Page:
Legal Medical Cannabis Closer In New Zealand

Jancinda Ardern and Julie Anne Genter
Image: Jancinda Ardern (L) | Julie Anne Genter (R)

Under the leadership of Jacinda Ardern, New Zealand’s new government looks set to make good on a pledge regarding medical marijuana – and soon.

The country’s new government has been formed as the result of a coalition between Labour, the Green Party and NZ First.

As we mentioned in September, Labour leader Jacinda Ardern is a strong supporter of medical marijuana. Among the Labour’s 100 day commitments is the introduction of legislation to make medicinal cannabis available for people with terminal illnesses or in chronic pain.

Green Party Health Spokesperson, Julie Anne Genter, who will also be an Associate Minister for Health, stated in an interview with Marijuana.com the government intends seeing that pre-election commitment through and said she is hopeful it will pick up her Misuse of Drugs (Medicinal Cannabis and Other Matters) Amendment Bill and progress it.

Implementation of Ms. Genter’s bill would enable the use of any cannabis plant, preparation, or derivative by a patient with the support of a doctor’s recommendation, as well as allow patients to cultivate their own plants. That may be a little more flexible than what Labour is thinking.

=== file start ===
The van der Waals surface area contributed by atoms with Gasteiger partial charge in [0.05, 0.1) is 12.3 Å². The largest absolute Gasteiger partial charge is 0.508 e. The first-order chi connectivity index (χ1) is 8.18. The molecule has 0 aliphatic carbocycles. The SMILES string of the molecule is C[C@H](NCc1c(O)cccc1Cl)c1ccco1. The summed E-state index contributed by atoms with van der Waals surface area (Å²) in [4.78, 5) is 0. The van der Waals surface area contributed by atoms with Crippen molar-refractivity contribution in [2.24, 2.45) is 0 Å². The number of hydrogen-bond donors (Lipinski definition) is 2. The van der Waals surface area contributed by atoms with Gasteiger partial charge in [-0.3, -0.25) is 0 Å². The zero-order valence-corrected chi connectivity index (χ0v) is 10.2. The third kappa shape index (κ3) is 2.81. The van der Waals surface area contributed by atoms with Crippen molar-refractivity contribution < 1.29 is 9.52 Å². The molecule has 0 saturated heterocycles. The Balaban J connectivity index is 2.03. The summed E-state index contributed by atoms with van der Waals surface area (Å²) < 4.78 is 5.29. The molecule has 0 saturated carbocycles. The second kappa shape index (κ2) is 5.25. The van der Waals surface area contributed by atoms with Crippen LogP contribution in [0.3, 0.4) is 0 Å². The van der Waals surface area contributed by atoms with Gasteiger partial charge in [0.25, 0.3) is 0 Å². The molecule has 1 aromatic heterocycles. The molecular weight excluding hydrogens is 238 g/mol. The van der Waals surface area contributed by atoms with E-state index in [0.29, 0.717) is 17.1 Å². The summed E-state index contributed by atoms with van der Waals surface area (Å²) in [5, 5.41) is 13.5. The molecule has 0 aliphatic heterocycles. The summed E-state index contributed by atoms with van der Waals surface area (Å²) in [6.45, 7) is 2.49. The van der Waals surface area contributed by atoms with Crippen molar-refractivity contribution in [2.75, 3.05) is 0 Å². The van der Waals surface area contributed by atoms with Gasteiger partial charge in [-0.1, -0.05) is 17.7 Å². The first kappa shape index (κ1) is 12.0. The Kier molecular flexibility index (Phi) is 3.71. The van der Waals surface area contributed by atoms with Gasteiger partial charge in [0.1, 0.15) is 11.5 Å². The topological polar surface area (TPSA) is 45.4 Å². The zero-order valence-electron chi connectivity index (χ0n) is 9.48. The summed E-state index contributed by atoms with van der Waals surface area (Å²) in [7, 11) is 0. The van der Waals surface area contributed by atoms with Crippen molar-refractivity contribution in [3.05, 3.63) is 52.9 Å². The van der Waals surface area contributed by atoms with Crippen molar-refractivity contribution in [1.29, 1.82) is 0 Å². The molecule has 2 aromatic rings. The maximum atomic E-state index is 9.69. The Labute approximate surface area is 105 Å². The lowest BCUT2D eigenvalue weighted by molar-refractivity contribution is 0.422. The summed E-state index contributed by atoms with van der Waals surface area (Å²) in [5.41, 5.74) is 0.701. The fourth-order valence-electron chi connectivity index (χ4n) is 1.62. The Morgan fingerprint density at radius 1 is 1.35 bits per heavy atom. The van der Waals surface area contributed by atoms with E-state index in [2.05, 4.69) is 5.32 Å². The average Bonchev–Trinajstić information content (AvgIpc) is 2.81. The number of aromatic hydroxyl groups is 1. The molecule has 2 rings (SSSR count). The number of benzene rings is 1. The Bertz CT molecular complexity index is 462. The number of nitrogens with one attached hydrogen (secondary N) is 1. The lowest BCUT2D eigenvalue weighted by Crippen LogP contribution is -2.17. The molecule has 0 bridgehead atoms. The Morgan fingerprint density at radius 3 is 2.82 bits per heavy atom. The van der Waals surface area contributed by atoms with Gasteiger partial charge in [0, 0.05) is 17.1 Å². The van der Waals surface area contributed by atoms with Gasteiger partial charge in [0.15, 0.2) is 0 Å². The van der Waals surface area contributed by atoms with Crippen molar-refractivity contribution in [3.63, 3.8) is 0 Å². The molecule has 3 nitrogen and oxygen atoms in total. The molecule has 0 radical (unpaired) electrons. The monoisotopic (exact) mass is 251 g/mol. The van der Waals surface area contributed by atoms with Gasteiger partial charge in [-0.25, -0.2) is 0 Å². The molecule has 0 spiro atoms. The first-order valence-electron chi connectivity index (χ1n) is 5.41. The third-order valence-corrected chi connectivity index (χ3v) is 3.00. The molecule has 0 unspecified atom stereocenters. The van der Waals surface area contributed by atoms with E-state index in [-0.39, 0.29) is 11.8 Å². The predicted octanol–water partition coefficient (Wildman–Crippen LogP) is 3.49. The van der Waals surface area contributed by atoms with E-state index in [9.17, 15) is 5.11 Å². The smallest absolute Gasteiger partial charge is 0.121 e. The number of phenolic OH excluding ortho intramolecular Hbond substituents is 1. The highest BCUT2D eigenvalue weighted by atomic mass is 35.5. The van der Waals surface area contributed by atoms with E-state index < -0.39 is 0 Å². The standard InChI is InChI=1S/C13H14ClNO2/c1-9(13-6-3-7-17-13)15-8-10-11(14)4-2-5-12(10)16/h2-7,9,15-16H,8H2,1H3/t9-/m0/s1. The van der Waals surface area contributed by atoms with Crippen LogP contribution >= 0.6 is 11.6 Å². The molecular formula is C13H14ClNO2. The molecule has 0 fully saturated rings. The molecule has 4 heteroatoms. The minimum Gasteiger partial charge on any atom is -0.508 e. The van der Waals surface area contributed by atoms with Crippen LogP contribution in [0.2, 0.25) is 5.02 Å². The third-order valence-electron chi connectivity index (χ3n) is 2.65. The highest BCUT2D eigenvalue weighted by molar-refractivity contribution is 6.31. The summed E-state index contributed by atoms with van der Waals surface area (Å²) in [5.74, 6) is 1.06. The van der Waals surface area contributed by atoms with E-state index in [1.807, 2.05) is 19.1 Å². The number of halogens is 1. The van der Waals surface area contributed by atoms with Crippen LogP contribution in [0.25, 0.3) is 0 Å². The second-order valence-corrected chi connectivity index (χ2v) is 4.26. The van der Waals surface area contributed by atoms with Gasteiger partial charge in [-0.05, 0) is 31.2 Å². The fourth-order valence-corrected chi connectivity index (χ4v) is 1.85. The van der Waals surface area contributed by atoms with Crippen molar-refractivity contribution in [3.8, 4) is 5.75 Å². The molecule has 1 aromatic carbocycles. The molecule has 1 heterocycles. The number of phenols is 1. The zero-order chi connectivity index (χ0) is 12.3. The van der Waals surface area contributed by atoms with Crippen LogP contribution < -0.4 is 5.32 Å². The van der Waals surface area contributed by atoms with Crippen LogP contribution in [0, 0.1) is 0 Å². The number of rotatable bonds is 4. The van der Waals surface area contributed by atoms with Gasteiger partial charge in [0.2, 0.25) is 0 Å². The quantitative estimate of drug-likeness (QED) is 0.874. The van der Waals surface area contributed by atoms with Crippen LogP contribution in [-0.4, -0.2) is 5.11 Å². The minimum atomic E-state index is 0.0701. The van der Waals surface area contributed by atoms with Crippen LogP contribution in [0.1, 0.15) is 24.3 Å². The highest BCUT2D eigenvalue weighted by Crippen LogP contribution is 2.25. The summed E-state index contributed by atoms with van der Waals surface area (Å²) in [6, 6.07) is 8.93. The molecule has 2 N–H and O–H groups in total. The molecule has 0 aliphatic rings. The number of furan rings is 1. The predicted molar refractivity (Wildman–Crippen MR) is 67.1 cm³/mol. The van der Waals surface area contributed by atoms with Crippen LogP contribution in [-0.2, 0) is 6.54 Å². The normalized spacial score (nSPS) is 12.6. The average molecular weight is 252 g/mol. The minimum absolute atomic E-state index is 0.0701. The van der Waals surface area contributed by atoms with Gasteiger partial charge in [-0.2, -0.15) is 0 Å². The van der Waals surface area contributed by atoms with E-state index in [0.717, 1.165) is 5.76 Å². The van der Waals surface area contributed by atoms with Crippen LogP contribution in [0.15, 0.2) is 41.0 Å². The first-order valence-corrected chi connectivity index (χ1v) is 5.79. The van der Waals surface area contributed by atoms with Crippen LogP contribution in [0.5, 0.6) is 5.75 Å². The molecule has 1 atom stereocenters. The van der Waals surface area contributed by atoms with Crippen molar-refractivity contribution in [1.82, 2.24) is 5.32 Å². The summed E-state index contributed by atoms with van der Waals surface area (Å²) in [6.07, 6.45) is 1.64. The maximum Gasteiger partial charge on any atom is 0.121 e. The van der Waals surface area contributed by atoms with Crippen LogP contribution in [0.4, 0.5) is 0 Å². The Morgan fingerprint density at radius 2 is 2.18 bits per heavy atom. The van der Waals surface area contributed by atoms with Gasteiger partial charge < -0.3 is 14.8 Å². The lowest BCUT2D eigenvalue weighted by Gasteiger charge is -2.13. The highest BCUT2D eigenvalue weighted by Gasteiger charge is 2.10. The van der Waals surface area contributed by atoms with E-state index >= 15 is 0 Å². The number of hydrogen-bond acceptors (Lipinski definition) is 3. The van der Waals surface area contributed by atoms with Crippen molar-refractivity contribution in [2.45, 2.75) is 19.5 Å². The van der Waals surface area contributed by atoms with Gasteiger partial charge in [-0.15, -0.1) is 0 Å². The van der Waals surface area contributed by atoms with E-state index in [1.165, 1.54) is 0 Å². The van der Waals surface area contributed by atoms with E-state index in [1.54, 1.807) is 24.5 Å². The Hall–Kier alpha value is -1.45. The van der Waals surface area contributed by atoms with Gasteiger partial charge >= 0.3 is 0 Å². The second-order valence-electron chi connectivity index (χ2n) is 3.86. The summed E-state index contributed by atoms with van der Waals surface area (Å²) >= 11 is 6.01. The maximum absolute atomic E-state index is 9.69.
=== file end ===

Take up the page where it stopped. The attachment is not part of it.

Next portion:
Ms Genter also recently weighed in on the issue of cannabis crusader and  “green fairy” Rose Renton facing cannabis charges, stating it was “absolutely absurd and wrong“.

“It should not be illegal to grow plants and make oils, tinctures and baking that reduces pain, helps people sleep, and has fewer side effects than legal prescription meds,” she stated.

Jacinda Ardern also wants a national discussion on legalizing cannabis for adult use, with view to a national referendum on the issue.

A confidence & supply agreement struck with the Greens states a condition of a “referendum on legalising the personal use of cannabis at, or by, the 2020 general election”.

Currently, access to medical cannabis preparations is very restricted in New Zealand, although restrictions were eased somewhat on the non-intoxicating cannabinoid, cannabidiol in June this year. Access to medications containing the psychoactive compound tetrahydrocannabinol are still subject to a long and complex approval process.